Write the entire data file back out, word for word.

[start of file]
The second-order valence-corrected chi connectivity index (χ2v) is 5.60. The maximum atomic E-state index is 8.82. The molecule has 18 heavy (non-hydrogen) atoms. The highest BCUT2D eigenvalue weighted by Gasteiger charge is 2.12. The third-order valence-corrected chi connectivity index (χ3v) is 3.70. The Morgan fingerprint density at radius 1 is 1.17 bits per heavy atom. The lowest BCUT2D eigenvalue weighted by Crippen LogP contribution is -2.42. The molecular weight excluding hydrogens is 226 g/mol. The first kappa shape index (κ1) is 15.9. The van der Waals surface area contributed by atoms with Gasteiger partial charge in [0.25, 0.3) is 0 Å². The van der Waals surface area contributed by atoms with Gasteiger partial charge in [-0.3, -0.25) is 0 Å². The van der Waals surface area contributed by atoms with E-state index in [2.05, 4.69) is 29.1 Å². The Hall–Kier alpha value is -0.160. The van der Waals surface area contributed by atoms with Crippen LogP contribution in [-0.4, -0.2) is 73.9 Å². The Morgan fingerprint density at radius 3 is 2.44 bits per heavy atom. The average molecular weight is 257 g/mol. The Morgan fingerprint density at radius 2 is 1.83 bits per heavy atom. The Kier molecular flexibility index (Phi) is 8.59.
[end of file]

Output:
The second-order valence-corrected chi connectivity index (χ2v) is 5.60. The maximum atomic E-state index is 8.82. The molecule has 18 heavy (non-hydrogen) atoms. The highest BCUT2D eigenvalue weighted by Gasteiger charge is 2.12. The third-order valence-corrected chi connectivity index (χ3v) is 3.70. The Morgan fingerprint density at radius 1 is 1.17 bits per heavy atom. The lowest BCUT2D eigenvalue weighted by Crippen LogP contribution is -2.42. The molecular weight excluding hydrogens is 226 g/mol. The first kappa shape index (κ1) is 15.9. The van der Waals surface area contributed by atoms with Gasteiger partial charge in [0.25, 0.3) is 0 Å². The van der Waals surface area contributed by atoms with Gasteiger partial charge in [-0.3, -0.25) is 0 Å². The van der Waals surface area contributed by atoms with E-state index in [2.05, 4.69) is 29.1 Å². The Hall–Kier alpha value is -0.160. The van der Waals surface area contributed by atoms with Crippen LogP contribution in [-0.4, -0.2) is 73.9 Å². The Morgan fingerprint density at radius 3 is 2.44 bits per heavy atom. The average molecular weight is 257 g/mol. The Morgan fingerprint density at radius 2 is 1.83 bits per heavy atom. The Kier molecular flexibility index (Phi) is 8.59.